Lisa Cutter (D)
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Do you support school policies and funding that increase the availability of mental health services in schools and early childhood settings?
- Yes: Access to mental health services is paramount for the success of our children and our schools have to be equipped with the resources that allow them to adequately address and provide services to those in need. Investing in the well-being of our children is in the best interest of our community and society in the long-term.
Do you support additional funding for follow-up care for individuals after a suicide attempt or overdose?
- Yes: Especially considering the high rate of suicide throughout Jefferson County, suicide prevention has to be a priority for the district. Any practical steps we can take to address suicide and save lives is a step in the right direction.
Do you support extreme risk protection orders?
- Yes: Over 50% of suicides in Colorado are committed by firearm. Red Flag laws are necessary to, not only prevent suicides by taking dangerous weapons out of the hands of someone experiencing a mental health episode, but to further protect our first responders, schools and communities from deadly encounters with people experiencing mental health problems.
Do you support strengthening laws and transparency requirements compelling insurance companies to provide coverage for the treatment of mental health and substance use disorders that is equal to the coverage provided for a physical illness?
- Yes: Mental health is physical health and should be treated as such. As a society, we need to dismantle the distinctions between the two so they become part of the same conversation. The sooner we treat mental health and substance use disorders as physical health, the sooner we can provide the necessary support to folks who are at risk of inflicting harm on themselves and others.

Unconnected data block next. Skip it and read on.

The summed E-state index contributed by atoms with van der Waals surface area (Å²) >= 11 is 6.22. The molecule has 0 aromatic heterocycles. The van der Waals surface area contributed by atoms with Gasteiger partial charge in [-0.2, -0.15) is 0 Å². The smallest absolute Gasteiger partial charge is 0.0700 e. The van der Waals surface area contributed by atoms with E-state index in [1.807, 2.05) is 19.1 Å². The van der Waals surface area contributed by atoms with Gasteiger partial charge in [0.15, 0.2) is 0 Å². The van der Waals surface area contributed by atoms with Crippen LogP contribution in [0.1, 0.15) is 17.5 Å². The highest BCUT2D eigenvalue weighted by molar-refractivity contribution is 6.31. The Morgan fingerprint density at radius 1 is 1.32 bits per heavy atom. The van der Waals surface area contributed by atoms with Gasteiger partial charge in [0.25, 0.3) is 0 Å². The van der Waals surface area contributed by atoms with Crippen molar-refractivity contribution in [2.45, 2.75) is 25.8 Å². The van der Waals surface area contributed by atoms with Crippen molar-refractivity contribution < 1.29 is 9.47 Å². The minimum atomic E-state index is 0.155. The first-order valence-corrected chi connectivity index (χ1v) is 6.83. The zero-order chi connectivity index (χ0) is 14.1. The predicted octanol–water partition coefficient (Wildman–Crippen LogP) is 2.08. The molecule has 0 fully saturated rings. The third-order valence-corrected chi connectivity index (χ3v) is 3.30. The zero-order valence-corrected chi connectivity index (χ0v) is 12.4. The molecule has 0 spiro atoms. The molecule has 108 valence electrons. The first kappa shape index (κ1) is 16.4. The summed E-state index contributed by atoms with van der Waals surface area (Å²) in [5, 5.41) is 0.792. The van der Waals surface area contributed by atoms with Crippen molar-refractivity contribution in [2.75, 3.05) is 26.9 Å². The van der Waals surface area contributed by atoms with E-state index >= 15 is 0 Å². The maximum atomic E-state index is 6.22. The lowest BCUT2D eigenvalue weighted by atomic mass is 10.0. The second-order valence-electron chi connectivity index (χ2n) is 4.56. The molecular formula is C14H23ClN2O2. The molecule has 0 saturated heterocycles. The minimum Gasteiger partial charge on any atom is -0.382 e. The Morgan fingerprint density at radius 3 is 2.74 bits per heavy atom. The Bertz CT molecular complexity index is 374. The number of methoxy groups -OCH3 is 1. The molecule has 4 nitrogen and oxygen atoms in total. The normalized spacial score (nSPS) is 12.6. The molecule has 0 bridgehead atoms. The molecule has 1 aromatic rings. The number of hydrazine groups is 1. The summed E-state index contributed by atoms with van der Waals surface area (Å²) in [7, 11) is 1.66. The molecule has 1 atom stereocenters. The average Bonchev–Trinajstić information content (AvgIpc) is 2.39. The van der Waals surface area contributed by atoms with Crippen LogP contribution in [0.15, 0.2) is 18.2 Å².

Do you support strengthening requirements that insurance companies have enough mental health and substance use professionals to guarantee their members have a choice of provider?
- Yes: One in four people will deal with a mental health issue at some point in their lifetime. Of those people, only one in seven will receive the help they need. We need to dismantle any roadblocks that prevent people from getting help and furthermore, we need to enact policies that enable people to get help, such as strengthening requirements that insurers provide enough practitioners within mental health to meet the needs of their clients.
Do you support requirements that hospitals and other providers report information on treatment availability to help individuals, hospitals and law enforcement locate available treatment for people in crisis?
- Yes: The more resources we make available to people experiencing mental health or substance use disorders, the more likely we will prevent the next overdose, suicide, and/or mass shooting. But most importantly, having such resources will help those experiencing mental health issues live a happier and healthier life, which all Coloradans deserve.
Do you support providing state funds to expand capacity for mental health and substance use treatment in underserved areas of the state?
- Yes: We need to invest in mental health services as if people’s lives depend on them, because they do. Therefore, we cannot limit our focus to state funds. We need to be open-minded about any funding solution that increases access to mental health, whether that includes developing public/private partnerships, seeking out federal grants, or developing fund raisers to finance new projects.
Do you support additional state investments in affordable housing with supportive services for people with mental health or substance use disorders?
- Yes: Study after study has shown that permanent supportive housing and Housing First programs are cost-beneficial to society because they reduce a myriad of indirect costs, ranging from hospital bills to incarceration costs. Furthermore, clients of the Colorado Coalition for the Homeless, one of the state’s leading Housing First providers, report a higher quality of life, reduced substance abuse and experience higher housing retention rates. We need to invest in programs that work and supportive housing has a proven track record of benefiting everyone.